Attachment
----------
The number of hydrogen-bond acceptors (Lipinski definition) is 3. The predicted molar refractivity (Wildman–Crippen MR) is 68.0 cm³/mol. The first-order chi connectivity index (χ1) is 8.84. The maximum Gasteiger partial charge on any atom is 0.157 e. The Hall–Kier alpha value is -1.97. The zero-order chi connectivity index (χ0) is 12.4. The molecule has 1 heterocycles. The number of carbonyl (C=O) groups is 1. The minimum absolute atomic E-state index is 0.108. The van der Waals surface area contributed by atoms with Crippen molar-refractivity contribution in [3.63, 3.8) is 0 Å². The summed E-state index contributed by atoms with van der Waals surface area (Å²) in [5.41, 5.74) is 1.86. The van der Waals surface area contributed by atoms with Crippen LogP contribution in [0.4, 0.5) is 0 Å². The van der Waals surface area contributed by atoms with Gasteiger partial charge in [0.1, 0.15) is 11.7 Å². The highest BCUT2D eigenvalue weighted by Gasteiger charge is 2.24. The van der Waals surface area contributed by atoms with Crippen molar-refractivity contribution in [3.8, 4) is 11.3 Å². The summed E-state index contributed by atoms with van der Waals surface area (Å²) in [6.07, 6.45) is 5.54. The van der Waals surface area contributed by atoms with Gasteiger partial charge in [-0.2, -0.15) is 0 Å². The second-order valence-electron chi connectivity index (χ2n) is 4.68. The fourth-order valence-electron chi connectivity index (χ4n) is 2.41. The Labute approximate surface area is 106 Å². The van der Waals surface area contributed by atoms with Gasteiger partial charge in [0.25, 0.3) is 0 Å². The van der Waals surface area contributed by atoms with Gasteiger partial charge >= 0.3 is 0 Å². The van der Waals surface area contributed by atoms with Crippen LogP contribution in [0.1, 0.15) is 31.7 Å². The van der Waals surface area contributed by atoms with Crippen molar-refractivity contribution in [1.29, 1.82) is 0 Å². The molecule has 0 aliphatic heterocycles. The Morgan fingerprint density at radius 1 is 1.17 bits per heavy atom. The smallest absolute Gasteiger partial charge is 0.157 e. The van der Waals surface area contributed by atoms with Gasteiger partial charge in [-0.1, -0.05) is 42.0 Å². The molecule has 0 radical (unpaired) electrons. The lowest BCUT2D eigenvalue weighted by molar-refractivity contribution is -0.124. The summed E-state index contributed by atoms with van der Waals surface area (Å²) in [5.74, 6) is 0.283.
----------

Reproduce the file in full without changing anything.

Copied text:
The number of hydrogen-bond acceptors (Lipinski definition) is 3. The predicted molar refractivity (Wildman–Crippen MR) is 68.0 cm³/mol. The first-order chi connectivity index (χ1) is 8.84. The maximum Gasteiger partial charge on any atom is 0.157 e. The Hall–Kier alpha value is -1.97. The zero-order chi connectivity index (χ0) is 12.4. The molecule has 1 heterocycles. The number of carbonyl (C=O) groups is 1. The minimum absolute atomic E-state index is 0.108. The van der Waals surface area contributed by atoms with Crippen molar-refractivity contribution in [3.63, 3.8) is 0 Å². The summed E-state index contributed by atoms with van der Waals surface area (Å²) in [5.41, 5.74) is 1.86. The van der Waals surface area contributed by atoms with Crippen LogP contribution in [0.4, 0.5) is 0 Å². The van der Waals surface area contributed by atoms with Gasteiger partial charge in [0.1, 0.15) is 11.7 Å². The highest BCUT2D eigenvalue weighted by Gasteiger charge is 2.24. The van der Waals surface area contributed by atoms with Crippen molar-refractivity contribution in [3.8, 4) is 11.3 Å². The summed E-state index contributed by atoms with van der Waals surface area (Å²) in [6.07, 6.45) is 5.54. The van der Waals surface area contributed by atoms with Gasteiger partial charge in [-0.2, -0.15) is 0 Å². The second-order valence-electron chi connectivity index (χ2n) is 4.68. The fourth-order valence-electron chi connectivity index (χ4n) is 2.41. The Labute approximate surface area is 106 Å². The van der Waals surface area contributed by atoms with Gasteiger partial charge in [0.25, 0.3) is 0 Å². The van der Waals surface area contributed by atoms with Gasteiger partial charge >= 0.3 is 0 Å². The van der Waals surface area contributed by atoms with Crippen LogP contribution in [0.1, 0.15) is 31.7 Å². The van der Waals surface area contributed by atoms with Crippen molar-refractivity contribution in [1.29, 1.82) is 0 Å². The molecule has 0 aliphatic heterocycles. The Morgan fingerprint density at radius 1 is 1.17 bits per heavy atom. The smallest absolute Gasteiger partial charge is 0.157 e. The van der Waals surface area contributed by atoms with Gasteiger partial charge in [-0.1, -0.05) is 42.0 Å². The molecule has 0 radical (unpaired) electrons. The lowest BCUT2D eigenvalue weighted by molar-refractivity contribution is -0.124. The summed E-state index contributed by atoms with van der Waals surface area (Å²) in [5.74, 6) is 0.283.